Gov. Sam Brownback demonstrated his notable ignorance about the complicated nature of classroom teaching as he called for merit increases in compensation based upon the performance of a teacher’s students.
Educators had heretofore assumed that the governor simply misunderstood the relative importance of effective public schools to our society. Now Brownback is even more convincing about his general misunderstanding of our public schools’ mission and the role of classroom teachers.
Let me present a brief scenario that should point out how a “merit pay” process cannot accurately identify excellence in teaching.
Let’s consider two classroom teachers at the same grade level within the same school district, at a similar level of academic preparation, and with identical years’ experience.
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Teacher A enjoys a class with 25 students, the same number as Teacher B. Within A’s class are a majority of students working at or above grade level in readiness, coming from homes in which parents regularly communicate with the teacher about their children’s schoolwork, and with ready access to electronic machinery that supplements the curriculum. A’s class has two special-needs learners, each with a part-time paraeducator. His school is blessed with a media-specialist/librarian, a half-time school counselor, an assistant principal, a part-time nurse, and an active parent-teacher association that provides lay tutoring and monetary support for enrichment supplies. The building principal is omnipresent and available for consultation and the dispensing of her expertise in curriculum, instruction and classroom management.
Teacher B learns early in the school year that her students’ stages of readiness vary from two years below to two years above grade level – more typical than A’s class cited above. Her class includes five special-needs students, but only one paraeducator to share support with instruction. To her dismay, it becomes apparent to her upon communicating with the students’ parents that most consider their children’s education the full responsibility of the teacher. A plea for parental involvement or supplementary material aid produces minimal help, even some resentment. The library/media center is underdeveloped, a nurse comes once a week for emergencies, and the parent-teacher association is defunct. Being a smaller school, it has no assistant principal, and the building principal’s energies and talents are stretched thin by demands.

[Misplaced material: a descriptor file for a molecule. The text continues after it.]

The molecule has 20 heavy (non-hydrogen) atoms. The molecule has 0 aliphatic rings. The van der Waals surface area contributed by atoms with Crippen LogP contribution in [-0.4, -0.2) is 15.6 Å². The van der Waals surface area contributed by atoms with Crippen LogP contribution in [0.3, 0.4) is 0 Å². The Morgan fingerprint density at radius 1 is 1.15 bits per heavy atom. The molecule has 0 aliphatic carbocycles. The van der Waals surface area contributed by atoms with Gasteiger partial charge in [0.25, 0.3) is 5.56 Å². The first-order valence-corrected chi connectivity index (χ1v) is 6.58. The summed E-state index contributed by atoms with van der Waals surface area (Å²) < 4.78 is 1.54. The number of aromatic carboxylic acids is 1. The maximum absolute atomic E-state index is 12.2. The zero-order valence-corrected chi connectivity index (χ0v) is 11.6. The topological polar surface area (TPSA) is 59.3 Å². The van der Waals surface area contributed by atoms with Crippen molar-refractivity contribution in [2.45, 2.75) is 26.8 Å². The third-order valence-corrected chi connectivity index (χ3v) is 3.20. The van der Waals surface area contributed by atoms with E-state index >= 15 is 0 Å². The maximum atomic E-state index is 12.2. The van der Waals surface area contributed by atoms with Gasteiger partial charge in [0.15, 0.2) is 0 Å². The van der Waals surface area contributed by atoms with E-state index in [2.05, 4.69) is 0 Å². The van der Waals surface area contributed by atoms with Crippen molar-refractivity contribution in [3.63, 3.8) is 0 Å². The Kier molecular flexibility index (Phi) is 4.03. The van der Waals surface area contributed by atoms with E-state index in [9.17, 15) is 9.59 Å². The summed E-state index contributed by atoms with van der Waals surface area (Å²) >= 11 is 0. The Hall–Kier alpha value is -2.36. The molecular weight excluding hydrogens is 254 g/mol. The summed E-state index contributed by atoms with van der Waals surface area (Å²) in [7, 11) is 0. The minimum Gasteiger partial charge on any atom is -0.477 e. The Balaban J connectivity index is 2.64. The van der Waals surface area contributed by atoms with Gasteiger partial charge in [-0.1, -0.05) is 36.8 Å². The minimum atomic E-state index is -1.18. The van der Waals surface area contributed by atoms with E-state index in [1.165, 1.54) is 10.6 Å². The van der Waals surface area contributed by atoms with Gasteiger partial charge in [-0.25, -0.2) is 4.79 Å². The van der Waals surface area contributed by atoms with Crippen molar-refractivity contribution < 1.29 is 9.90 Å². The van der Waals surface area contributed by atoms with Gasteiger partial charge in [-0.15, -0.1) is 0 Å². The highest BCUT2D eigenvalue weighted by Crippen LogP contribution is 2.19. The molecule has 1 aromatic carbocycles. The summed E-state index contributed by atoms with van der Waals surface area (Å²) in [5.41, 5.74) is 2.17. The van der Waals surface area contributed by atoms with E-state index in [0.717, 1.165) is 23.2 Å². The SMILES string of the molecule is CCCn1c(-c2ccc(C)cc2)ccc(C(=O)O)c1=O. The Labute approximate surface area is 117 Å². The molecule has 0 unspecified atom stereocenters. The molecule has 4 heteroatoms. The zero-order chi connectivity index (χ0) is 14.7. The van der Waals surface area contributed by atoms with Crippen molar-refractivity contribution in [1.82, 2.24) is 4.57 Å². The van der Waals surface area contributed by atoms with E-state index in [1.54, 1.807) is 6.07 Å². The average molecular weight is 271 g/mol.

How could one justify the awarding of greater or lesser compensation based upon the test-score performance of the students in the classes taught by Teacher A versus Teacher B?
With this proposal, the governor has once again communicated a message to our public schools that clearly underscores an attitude bordering on scorn. This is a proud profession that deserves far more respect and encouragement.
John H. Wilson is a professor emeritus at the College of Education at Wichita State University.